Employees at a company are almost like components in a machine. They all need to fit into their specific role properly and must perform certain tasks in order for the rest of the machine or employee group to function optimally. When one person does not come to work for multiple weeks, that can be a major hindrance to a company’s productivity or standard workflow.
Such problems are one reason that most companies have strict attendance policies. However, there are life circumstances that necessitate taking a leave of absence. Receiving medical care, helping a loved one heal or having a new child are scenarios where an otherwise diligent employee may need to make a reasonable request for an extended leave of absence.
Under the Family and Medical Leave Act (FMLA), those who welcome new family members into their household, including expected mothers, have the right to take up to 12 weeks of unpaid leave. Can your employer demote you or try to pay you less when you come back from your maternity or FMLA leave?
You should have the right to resume the same work as before
Under the FMLA, a qualified worker who takes necessary leave has the right to return to the same job with the same compensation. Employers should not discriminate against workers who require leave, including women who take a full 12 weeks off following the birth of their child.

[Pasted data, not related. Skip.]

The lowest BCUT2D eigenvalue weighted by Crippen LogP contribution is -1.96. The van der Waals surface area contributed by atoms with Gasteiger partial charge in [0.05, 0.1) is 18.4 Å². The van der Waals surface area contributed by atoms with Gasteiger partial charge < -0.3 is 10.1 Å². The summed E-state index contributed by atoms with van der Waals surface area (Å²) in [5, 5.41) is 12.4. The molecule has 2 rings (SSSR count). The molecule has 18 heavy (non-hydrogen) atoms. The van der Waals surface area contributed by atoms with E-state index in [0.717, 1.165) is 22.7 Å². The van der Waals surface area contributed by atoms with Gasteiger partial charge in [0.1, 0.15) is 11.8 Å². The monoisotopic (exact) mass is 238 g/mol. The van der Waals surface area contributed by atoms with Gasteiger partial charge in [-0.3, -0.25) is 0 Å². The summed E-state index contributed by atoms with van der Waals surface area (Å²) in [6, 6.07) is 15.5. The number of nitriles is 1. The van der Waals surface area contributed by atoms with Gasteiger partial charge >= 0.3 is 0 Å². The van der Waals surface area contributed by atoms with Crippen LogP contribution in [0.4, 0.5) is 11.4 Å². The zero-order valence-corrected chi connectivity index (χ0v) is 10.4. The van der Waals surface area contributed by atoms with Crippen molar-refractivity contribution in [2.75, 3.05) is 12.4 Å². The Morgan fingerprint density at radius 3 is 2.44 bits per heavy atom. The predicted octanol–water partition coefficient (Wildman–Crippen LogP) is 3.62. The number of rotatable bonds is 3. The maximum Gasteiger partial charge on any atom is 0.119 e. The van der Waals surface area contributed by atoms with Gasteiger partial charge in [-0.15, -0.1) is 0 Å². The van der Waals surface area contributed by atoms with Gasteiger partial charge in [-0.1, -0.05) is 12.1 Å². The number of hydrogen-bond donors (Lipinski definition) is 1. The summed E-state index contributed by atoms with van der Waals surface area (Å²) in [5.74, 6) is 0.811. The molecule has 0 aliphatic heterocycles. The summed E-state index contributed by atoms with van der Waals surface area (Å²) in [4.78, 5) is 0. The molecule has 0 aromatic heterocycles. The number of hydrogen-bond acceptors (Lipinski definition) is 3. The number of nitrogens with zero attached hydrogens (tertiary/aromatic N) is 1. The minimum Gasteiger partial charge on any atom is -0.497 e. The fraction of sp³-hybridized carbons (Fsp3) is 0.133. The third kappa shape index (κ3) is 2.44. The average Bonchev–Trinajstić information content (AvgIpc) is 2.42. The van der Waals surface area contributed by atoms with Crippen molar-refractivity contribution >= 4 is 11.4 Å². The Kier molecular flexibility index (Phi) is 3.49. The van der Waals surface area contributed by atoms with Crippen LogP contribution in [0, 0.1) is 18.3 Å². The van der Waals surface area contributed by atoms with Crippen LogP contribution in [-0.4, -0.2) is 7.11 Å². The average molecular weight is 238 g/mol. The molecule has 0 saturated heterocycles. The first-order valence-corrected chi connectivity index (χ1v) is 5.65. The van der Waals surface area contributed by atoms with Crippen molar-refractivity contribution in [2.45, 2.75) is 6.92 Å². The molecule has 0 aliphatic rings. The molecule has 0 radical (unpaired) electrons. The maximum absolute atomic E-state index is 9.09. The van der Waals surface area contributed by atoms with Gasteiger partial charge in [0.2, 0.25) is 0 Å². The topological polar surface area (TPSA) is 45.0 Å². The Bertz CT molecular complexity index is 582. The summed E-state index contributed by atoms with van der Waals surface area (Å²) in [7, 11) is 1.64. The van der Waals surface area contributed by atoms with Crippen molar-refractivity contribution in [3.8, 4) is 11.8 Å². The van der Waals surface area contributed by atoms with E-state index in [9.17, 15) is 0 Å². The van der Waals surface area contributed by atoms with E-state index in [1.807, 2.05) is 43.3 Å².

Some companies try to push pregnant workers to quit by claiming they don’t offer maternity leave. While the federal government does not mandate that your employer provide you with paid leave of any sort, the company does not have to offer paid maternity leave for you to be able to take FMLA leave and return to the same job.
Demoting you or cutting your pay is an example of discrimination
Pregnancy is a protected medical condition that an employer should not use as a basis for any sort of employment decisions. A woman having a child in no way impacts her ability to continue performing her job or developing her career.
When companies penalize workers for taking a leave of absence, the workers facing negative repercussions may be able to take legal action against their company for their discriminatory practices.